The Female Brain and the Anatomy of Concussion

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Doug Smith, MD, PhD, discusses the distinct anatomy of the female brain and the lasting effects of concussion

Female athletes are shown to have higher rates of concussion and longer recovery times, compared to their male counterparts in the same sport. While the higher rate of concussion may be due to women being more likely to report symptoms, researchers are taking a more in-depth look at why women typically take longer to recover and have poorer overall outcomes.

Dr. Doug Smith—Director of the Center for Brain Injury and Repair, Professor of Neurosurgery at the Perelman School of Medicine, University of Pennsylvania, and founding member of the International Concussion Society’s Scientific Advisory Board—explains how differences in the male and female brains may shine a light on new ways to diagnose and treat concussion.

The Anatomy of the Female Brain

At the moment of impact, when a head collides with another person or object, the brain’s movement can cause stretching and damage to nerve fibers called axons. Researchers think this internal structural damage in the brain—rather than the external impact or variables such as neck strength—is what causes symptoms of concussion.

“It seems like the predominant pathology is going to be something called diffuse axonal injury,” says Dr. Smith. “It’s damage to nerve fibers called axons that travel from one part of the brain to the other and form the white matter. We know that they are selectively vulnerable to become injured upon head impact.”

Dr. Smith likens the brain’s network of axons to an electrical grid. In the case of a concussion, the signals transferred across this network are disrupted. That insight drove him to take a closer look at the difference in female axons in comparison to male axons.

“What we recently discovered is that there’s a difference down to the nanoscale between the nerve fibers of these axons in male and female brains. And females might have a more complex network in their brain than males, but the skull is smaller from females to males,” explains Dr. Smith. “Maybe to get a similarly large or maybe even larger network in a smaller box, so to speak, what was changed was the architecture and size of the axons on average. If they’re on average smaller in the female brain, given the same mechanical force, that means they’re more likely to have damage to the internal skeleton.”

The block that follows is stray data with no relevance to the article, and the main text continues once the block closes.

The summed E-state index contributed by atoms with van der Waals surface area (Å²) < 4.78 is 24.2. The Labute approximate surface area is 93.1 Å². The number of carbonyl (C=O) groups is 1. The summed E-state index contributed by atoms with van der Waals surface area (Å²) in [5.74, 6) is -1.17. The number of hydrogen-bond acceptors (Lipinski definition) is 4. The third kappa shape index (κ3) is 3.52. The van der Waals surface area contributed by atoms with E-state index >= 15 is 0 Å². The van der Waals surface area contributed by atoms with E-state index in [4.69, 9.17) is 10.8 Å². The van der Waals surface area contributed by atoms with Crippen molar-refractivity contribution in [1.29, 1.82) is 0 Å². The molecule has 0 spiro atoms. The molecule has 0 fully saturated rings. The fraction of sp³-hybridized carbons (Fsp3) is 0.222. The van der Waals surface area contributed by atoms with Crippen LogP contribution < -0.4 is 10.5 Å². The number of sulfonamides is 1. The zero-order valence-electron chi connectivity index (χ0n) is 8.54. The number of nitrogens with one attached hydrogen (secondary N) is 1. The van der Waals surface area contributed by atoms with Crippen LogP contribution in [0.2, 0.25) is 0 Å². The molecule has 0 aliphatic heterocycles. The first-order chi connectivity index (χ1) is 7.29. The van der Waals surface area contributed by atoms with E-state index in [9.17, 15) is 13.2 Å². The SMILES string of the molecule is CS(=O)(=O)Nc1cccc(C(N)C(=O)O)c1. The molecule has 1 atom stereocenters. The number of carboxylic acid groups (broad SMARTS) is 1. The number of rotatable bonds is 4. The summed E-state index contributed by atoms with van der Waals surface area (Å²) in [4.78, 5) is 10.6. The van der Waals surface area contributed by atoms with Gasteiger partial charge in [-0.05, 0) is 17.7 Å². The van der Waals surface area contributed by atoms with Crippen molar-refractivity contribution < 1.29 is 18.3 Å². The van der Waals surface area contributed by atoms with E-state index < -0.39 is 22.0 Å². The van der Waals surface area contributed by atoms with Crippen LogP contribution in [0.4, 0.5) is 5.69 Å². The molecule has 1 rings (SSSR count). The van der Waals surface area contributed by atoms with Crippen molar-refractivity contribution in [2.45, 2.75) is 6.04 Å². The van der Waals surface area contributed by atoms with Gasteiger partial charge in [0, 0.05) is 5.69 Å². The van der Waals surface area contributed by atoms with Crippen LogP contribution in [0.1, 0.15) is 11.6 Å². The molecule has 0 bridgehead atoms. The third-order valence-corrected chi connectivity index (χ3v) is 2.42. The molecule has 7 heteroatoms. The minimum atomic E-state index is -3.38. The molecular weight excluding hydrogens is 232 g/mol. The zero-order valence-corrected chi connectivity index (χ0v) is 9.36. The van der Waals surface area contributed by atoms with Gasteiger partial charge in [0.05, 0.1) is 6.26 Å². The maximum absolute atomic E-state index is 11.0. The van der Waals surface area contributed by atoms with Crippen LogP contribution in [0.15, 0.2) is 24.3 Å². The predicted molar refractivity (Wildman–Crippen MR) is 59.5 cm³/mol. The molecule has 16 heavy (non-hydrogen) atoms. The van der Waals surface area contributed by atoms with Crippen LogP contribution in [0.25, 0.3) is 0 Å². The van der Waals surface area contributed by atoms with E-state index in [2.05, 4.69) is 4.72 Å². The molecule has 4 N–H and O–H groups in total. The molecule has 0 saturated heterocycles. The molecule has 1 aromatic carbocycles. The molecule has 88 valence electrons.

This damage can affect how signals are transmitted and block the transport of proteins down thin structures called microtubules. When these proteins cannot be transported, they can build up, which can lead to swelling and ultimately a disconnection of the axon.

“We think that the damage to these axons may contribute to delayed recovery,” Dr. Smith says.

Treatment protocols for concussion are continually evolving, so there isn’t a general recommended protocol yet, let alone a female-specific one. For example, in recent years, a treatment called “cocooning”—in which a person avoids lights, electronics and other stimulation for a certain period—was often used. But that’s changing as we learn more about concussion and the brain. “We’re turning toward active rehab or sub-threshold training, where you do some exercise to the point of feeling discomfort, just below that threshold and get the blood moving,” says Dr. Smith. Once a person starts this type of protocol, their rate of recovery can be used as an individualized “control” to guide further treatment.

Ongoing Concussion Research

While research on concussion is making progress, this field of study is still in its early stages. Researchers are looking to examine a wide range of individuals to gain a better and broader understanding of the brain. “Why do some who experience a concussion do well later in life, but others seem to have issues earlier?” asks Dr. Smith.

Identifying genetic differences between the sexes, as well as more subtle genetic markers, will help researchers pinpoint what makes one person more at risk for a delayed recovery, poorer outcome or even degenerative effects than another. “We would like to have some kind of screening tool, whether it’s genetic or otherwise, to identify individuals who would be most at risk,” says Dr. Smith.

In the meantime, Dr. Smith acknowledges that participating in sports can provide physical health benefits, a sense of teamwork and a mental boost. However, he also encourages coaches and athletes to look for ways to reduce the risk of concussion, such as penalizing aggressive play. Being aware of the risks and doing what’s possible to prevent brain injury is the first step, as the research on concussion, its effects and treatments continue.


Doug Smith, MD, PhD, is a Scientific Advisory Board Member of the International Concussion Society. The International Concussion Society sponsored website Concussion.Org  is the number one destination for information related to concussion prevention, diagnosis and treatment. Our mission is to serve medical professionals, athletes, administrators, coaches, patients and the public by providing a central repository of accurate and scientifically vetted concussion research. Working alongside our world-class scientific advisory board, Concussion.org aims to be the most trusted global index on one of the most common, yet least understood, forms of traumatic brain injury. If you would like to be interviewed for an influencer profile, please fill out this form.